Extra Virginity: The Sublime and Scandalous World of Olive Oil

The first oil wars--the battle for resource supremacy in the West--took place in the Mediterranean climes of ancient Greece and Rome. Olive oil, not crude, served as the source of life and sustenance, a salve and aphrodisiac that also cemented peace and provoked war between nations and linked the earthly to the divine. This catalyst of civilized life is the topic of Extra Virginity, Tom Mueller's delicious treatise expanding upon an article he wrote for the New Yorker in 2007.

Between tidbits of ancient and modern folklore, Mueller presents olives in their natural, pristine beauty--a fruit simultaneously cherished, abused and plundered with Mafioso-like zeal for the glory of country and of wealth. True olive oil, distinct in its fruitiness and chemical composition, is not a commodity to be tampered with or rendered tasteless by inferior fruits and by-products that assault consumers in watered down, cleverly disguised vintages lining today's supermarket shelves. That EVOO that Rachael Ray hawks on her popular Food Network programs? Maybe it's not so real after all.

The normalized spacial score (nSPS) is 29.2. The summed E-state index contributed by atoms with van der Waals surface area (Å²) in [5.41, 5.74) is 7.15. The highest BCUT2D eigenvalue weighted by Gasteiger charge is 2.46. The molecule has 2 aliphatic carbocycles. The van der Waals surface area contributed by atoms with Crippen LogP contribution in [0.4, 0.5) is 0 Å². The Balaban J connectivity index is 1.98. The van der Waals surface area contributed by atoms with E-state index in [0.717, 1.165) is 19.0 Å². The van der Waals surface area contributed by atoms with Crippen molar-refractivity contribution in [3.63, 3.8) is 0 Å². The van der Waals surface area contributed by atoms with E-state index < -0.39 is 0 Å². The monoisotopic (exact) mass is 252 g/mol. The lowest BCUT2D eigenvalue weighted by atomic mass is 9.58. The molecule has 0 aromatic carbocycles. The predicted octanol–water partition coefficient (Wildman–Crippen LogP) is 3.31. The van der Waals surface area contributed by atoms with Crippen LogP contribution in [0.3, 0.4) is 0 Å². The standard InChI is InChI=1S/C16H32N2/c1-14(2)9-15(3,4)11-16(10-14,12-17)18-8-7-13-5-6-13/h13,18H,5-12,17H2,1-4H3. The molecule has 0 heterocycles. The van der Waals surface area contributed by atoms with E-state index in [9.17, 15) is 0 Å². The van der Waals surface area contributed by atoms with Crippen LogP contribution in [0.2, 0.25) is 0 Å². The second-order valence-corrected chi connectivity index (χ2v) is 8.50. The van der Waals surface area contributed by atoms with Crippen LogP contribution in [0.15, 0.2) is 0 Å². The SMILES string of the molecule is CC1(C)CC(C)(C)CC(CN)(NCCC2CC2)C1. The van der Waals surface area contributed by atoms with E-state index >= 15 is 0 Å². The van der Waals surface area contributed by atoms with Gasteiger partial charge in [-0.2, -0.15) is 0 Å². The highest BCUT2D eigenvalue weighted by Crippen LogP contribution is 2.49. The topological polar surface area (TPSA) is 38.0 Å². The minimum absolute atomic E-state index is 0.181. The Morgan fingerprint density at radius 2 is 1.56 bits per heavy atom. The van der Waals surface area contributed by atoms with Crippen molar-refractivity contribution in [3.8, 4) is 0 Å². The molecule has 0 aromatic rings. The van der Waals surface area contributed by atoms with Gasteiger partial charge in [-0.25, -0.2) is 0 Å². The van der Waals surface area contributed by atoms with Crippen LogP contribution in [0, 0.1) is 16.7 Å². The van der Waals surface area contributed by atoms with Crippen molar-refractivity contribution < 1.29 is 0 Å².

Extra Virginity educates even as Mueller bemoans the lack of distinction in what we consume. "Olive obsession is an ancient obsession," he writes. "The fruit and fragrance of good oil are tempered with bitterness, as life's beauty is." Maybe it's about time we took inspiration from his words, stood up and gave ourselves the genuine taste of life. --Nancy Powell, freelance writer

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